TM  Several studies have been performed in children. The FORCE study, which was sponsored by the National Institutes of Health, examined children who had some of the most common cholestatic conditions, including biliary atresia, alpha-1 antitrypsin deficiency, and Alagille syndrome. The researchers found a correlation between liver stiffness and the development of any sign of portal hypertension. In addition, the findings correlated with biochemical values such as bilirubin, international normalized ratio, gamma-glutamyl transferase (GGT), GGT to platelet ratio, pediatric end-stage liver disease score, and spleen size. On the other hand, there was negative correlation with albumin and platelet count. Thus, the measurements had clinical significance.

A meta-analysis reviewed several studies that were performed on liver stiffness in children. The studies varied in several aspects, such as the number of patients and the types of conditions. Some of the studies were prospective, whereas others were retrospective. Some studies looked at various chronic liver conditions, whereas others focused on specific diseases such as biliary atresia, hepatitis C virus, and nonalcoholic fatty liver disease (the last of which is the most common chronic liver condition in children and adolescents). Liver stiffness measurements helped to identify which patients were more likely to progress and develop complications vs which patients would have a more benign process. 

G&H  What research has examined the use of transient elastography for evaluating stiffness of the spleen in children?

TM  Assessment of the stiffness of the spleen has not been studied as frequently as liver stiffness. However, it has been shown that the spleen becomes congested and enlarged over time in patients who develop portal hypertension, and there is correlation between the degree of portal hypertension and splenic stiffness. Stiffness of the spleen has been studied in children with biliary atresia and has been shown to be associated with the risk of variceal bleed and significant esophageal varices. In addition, splenic stiffness has been studied in patients with Fontan physiology to differentiate whether the liver is enlarged because it is congested or because it is fibrotic. If a patient has liver fibrosis, there would be an increase in splenic stiffness as well. If the patient has hepatic congestion, the spleen would not be as stiff.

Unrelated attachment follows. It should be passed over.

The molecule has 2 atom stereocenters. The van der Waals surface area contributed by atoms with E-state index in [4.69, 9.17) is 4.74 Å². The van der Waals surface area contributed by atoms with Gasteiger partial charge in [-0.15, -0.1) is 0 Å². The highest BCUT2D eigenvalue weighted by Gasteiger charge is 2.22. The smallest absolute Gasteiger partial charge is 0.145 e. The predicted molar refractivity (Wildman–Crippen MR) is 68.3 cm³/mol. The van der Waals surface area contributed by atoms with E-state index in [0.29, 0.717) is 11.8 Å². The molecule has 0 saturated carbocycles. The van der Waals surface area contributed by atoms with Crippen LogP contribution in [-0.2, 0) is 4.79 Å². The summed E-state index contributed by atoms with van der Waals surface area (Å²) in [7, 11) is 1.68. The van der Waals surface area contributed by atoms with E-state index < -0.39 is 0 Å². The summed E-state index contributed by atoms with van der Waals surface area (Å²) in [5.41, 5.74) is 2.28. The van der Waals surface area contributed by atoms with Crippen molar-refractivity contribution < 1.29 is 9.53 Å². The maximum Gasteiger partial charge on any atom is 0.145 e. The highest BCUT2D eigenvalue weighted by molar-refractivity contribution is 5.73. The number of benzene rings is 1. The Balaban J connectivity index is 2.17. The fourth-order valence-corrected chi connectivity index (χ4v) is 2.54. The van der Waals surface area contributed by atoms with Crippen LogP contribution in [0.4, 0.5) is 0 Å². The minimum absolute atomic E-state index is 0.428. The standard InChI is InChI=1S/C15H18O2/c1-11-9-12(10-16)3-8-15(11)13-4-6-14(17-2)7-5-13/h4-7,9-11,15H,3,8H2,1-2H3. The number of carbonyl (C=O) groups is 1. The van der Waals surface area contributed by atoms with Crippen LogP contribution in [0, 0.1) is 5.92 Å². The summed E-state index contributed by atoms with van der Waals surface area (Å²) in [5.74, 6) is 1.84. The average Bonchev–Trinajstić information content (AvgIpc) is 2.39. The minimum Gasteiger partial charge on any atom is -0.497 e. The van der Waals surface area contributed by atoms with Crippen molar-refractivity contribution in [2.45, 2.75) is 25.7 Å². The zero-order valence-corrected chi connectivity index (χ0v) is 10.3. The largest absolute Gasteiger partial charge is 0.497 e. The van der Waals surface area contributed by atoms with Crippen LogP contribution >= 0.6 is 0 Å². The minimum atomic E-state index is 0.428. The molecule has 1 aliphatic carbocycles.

G&H  Are there validated transient elastography cutoff values for liver stiffness and splenic stiffness in children?

TM  Several studies have reported normal stiffness measurements for children, although these values vary based upon age and sex. However, other studies have not always been able to reproduce the same results, leading to some concerns regarding the reliability and repeatability of transient elastography in children. Nevertheless, I think that most clinicians would accept transient elastography and consider it to be valid.